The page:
|FOR IMMEDIATE RELEASE
July 27, 2006
|Robotic Pharmacy at Elmhurst Hospital
City's Public Hospitals Leading Trend in Electronic Prescription Technology to Reduce Drug Errors
HHC Facilities Among 1% of Hospitals Nationwide To Have Complete Automated Drug Ordering, Dispensing and Administration to Patients at Bedside
Statement by Alan D. Aviles, President, New York City Health and Hospitals Corporation in Response to “Preventing Medication Errors,” a new report by the Institute of Medicine
“It's surprising that barely 6 percent of US hospitals have technology that can protect the 1.5 million patients injured or killed by drug errors every year. After all, New York City's public hospitals adopted electronic medication order systems ten years ago.
“Clinicians in the city's eleven public hospitals and more than 80 community-based family health centers order more than 5 million prescriptions electronically for the 1.3 million patients we serve every year. In doing so, they have minimized errors and virtually eliminated guessing games over illegible handwriting, inconsistent or confusing abbreviations and the opportunity for unanticipated adverse drug reactions. The system has built-in automatic alerts to indicate a patient's known medication allergies, possible harmful reactions with the patient's other medications and if a medication order exceeds the recommended dosage.
“But electronic order entry is only part of the advanced clinical technology available and used by HHC to enhance patient safety across the entire chain of medication delivery - from physician orders to dispensing by pharmacists to the administration of drugs at the patient's bedside. We have closed the loop on medication safety by linking both the pharmacy robotic dispensaries and the nurses' computerized medication administration record to our electronic system. Less than 1 percent of the hospitals nationally can make this claim.
“Our robotic pharmacy equipment is leading edge technology that can stock 500 different drugs and fill more than 200 orders every hour with amazing precision and speed. Among many other features, the robot displays for the pharmacist the digital images of both the prescribed drug and the dispensed drug to allow further accuracy by comparing size, color and shape.
“By the end of this year, all HHC hospitals will close the cycle of safety by computerizing the way medications are administered to patients at bedside and help nurses ensure the right medication is administered to the right patient in the right dose and with the right frequency. Next year, we will move to add a final layer of safety also recommended by the Institute of Medicine. We will scan bar codes from patient identification bracelets and medication labels as a fool-proof method of data entry for our computerized medication administration record.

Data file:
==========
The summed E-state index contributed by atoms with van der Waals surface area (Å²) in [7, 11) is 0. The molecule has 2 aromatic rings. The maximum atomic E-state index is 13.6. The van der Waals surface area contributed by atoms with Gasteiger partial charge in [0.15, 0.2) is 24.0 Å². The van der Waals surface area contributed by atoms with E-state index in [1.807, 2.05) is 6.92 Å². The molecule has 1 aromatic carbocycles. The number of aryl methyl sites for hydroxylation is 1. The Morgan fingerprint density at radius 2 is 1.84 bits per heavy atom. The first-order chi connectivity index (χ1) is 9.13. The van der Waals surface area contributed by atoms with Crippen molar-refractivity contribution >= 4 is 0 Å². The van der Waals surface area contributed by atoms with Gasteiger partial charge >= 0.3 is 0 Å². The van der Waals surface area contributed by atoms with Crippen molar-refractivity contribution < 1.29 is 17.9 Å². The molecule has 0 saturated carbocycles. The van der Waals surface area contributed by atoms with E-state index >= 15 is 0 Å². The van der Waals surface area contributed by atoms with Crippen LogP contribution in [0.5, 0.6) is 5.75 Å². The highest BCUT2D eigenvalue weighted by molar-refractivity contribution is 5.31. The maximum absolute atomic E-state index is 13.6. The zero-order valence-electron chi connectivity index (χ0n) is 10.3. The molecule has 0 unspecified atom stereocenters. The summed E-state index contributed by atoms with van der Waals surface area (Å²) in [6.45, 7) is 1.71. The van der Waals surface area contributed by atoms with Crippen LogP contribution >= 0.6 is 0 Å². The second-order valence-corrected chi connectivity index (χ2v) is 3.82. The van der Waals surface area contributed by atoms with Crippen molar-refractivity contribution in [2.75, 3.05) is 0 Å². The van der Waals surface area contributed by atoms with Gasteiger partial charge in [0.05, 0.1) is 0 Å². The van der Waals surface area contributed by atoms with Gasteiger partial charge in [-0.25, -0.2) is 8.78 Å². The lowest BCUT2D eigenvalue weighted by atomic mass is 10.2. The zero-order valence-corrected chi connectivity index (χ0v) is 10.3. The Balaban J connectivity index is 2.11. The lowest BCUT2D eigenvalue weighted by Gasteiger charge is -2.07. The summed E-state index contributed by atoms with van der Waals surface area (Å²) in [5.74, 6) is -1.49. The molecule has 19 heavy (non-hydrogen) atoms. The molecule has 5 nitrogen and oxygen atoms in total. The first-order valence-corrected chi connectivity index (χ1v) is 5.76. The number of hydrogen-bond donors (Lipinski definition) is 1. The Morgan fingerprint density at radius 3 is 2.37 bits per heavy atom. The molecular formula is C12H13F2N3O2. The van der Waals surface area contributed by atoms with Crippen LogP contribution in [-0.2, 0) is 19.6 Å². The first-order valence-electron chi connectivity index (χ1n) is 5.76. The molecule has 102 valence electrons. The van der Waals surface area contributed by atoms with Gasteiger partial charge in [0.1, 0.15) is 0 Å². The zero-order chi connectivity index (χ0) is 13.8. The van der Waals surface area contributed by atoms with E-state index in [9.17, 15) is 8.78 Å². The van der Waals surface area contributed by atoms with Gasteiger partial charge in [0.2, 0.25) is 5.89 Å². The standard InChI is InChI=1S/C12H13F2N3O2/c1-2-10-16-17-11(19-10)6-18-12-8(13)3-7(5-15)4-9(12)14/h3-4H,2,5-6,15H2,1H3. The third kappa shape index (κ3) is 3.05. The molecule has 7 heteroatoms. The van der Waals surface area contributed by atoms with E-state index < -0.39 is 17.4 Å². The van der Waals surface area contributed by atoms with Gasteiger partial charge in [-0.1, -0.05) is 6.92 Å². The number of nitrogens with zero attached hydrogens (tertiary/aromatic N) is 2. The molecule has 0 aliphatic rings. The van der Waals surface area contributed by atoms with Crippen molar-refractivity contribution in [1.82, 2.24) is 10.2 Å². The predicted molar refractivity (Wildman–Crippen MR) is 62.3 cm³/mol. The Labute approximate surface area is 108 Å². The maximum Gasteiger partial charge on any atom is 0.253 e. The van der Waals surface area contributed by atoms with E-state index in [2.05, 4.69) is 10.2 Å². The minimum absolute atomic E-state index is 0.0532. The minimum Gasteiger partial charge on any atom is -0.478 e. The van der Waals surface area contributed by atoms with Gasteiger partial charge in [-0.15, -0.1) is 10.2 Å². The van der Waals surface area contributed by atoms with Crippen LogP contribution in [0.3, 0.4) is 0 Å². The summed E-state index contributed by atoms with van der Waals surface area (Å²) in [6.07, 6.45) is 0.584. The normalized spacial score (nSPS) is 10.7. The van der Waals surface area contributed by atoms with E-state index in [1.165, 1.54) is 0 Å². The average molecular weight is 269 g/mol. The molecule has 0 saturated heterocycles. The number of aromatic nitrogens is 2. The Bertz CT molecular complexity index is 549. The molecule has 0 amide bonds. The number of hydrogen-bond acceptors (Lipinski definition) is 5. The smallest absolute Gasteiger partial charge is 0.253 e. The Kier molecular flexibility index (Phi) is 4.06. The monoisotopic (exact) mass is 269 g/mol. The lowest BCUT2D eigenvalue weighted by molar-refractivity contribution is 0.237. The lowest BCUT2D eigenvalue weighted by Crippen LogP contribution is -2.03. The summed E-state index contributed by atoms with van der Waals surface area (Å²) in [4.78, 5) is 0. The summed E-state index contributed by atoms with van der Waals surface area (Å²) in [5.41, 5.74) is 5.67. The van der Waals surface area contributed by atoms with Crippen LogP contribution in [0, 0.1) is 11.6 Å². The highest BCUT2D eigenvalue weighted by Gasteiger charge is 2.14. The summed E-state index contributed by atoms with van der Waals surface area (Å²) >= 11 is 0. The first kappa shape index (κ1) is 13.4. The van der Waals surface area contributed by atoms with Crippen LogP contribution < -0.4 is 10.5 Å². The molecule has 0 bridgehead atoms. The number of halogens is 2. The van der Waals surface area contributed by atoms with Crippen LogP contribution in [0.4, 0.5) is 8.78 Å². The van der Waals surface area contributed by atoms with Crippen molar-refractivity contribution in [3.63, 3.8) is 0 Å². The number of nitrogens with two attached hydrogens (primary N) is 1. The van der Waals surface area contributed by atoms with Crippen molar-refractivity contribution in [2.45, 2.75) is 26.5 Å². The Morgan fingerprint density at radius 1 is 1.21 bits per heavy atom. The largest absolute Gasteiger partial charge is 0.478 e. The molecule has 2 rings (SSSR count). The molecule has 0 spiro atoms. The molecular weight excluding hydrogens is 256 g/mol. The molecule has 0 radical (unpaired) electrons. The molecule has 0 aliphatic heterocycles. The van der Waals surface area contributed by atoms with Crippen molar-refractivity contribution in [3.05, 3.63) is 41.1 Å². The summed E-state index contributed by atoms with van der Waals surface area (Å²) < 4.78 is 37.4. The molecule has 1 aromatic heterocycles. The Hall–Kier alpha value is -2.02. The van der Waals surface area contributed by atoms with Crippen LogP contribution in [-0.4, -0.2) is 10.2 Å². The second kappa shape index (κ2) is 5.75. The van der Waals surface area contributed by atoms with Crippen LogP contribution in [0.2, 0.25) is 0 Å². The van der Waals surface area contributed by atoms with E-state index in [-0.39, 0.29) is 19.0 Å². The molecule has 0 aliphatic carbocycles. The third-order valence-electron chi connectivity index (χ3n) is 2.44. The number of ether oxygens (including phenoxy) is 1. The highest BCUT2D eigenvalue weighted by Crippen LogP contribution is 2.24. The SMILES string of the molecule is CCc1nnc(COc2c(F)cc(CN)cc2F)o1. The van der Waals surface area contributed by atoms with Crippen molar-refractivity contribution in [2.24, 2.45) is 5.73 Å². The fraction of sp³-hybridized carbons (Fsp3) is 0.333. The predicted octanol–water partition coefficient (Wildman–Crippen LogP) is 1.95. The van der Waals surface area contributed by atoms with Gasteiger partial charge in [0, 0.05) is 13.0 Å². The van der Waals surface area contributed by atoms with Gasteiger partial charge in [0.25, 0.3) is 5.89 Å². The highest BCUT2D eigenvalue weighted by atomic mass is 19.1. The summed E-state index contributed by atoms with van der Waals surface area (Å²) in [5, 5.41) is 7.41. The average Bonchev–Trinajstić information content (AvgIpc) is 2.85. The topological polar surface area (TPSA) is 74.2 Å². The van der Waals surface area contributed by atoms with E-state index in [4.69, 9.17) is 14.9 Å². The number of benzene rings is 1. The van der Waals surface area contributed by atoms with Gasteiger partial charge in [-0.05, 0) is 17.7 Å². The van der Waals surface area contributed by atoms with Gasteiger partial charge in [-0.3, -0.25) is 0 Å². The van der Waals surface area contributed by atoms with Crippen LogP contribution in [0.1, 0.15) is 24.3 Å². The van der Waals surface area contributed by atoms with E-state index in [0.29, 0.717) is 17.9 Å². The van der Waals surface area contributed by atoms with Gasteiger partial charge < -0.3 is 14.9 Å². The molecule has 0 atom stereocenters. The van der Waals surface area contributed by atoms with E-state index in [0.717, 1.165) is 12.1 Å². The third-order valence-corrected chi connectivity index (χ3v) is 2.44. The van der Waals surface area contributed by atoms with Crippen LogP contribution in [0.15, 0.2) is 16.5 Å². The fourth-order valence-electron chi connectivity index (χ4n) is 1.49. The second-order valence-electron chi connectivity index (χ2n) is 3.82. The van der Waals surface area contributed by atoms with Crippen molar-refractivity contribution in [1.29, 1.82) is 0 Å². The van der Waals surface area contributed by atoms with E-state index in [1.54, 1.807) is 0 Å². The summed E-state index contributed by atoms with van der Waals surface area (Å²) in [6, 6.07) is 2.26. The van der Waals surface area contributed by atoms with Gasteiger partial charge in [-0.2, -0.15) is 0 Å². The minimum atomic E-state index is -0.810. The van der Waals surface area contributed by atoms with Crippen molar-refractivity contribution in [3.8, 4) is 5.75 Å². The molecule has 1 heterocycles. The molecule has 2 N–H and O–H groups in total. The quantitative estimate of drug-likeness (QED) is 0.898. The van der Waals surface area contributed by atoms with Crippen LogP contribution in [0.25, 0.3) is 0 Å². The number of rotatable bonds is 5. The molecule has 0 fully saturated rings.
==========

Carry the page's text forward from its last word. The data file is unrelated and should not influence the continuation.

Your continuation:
“Medication errors pose a huge health risk and financial burden to our national health care system. But, the investment can have significant returns on both fronts. One of our hospitals reduced overall medication errors by 40 percent in the first year of electronic prescriptions. And our eleven hospital system recently achieved a ten percent reduction in overall mortality rates, a ten percent decline in malpractice claims and a decline to 4.8 days for a patient's average length of stay. We credit much of this success to our recent and relentless focus on patient safety and our $100 million investment in the available technology that helps reduce preventable medical errors.
“Electronic medication ordering is only the tip of the fast emerging iceberg of innovative clinical information technology. Over the coming years, hospitals nationwide will have access to new and even more powerful technology to help keep patients safe. But to maximize the potential to save lives and hardwire hospitals for patient safety, we need to create a true organizational culture across our country that makes patient safety every healthcare worker's responsibility - from housekeepers to trauma surgeons.”
* * * * *
The New York City Health and Hospitals Corporation (HHC), the largest municipal hospital and health care system in the country, is a $4.5 billion public benefit corporation that serves 1.3 million New Yorkers and nearly 450,000 who are uninsured. HHC provides medical, mental health and substance abuse services through its 11 acute care hospitals, four skilled nursing facilities, six large diagnostic and treatment centers and more than 80 community based clinics. For more information about HHC, visit www.nyc.gov/hhc.
Click here to read the report by the Institute of Medicine.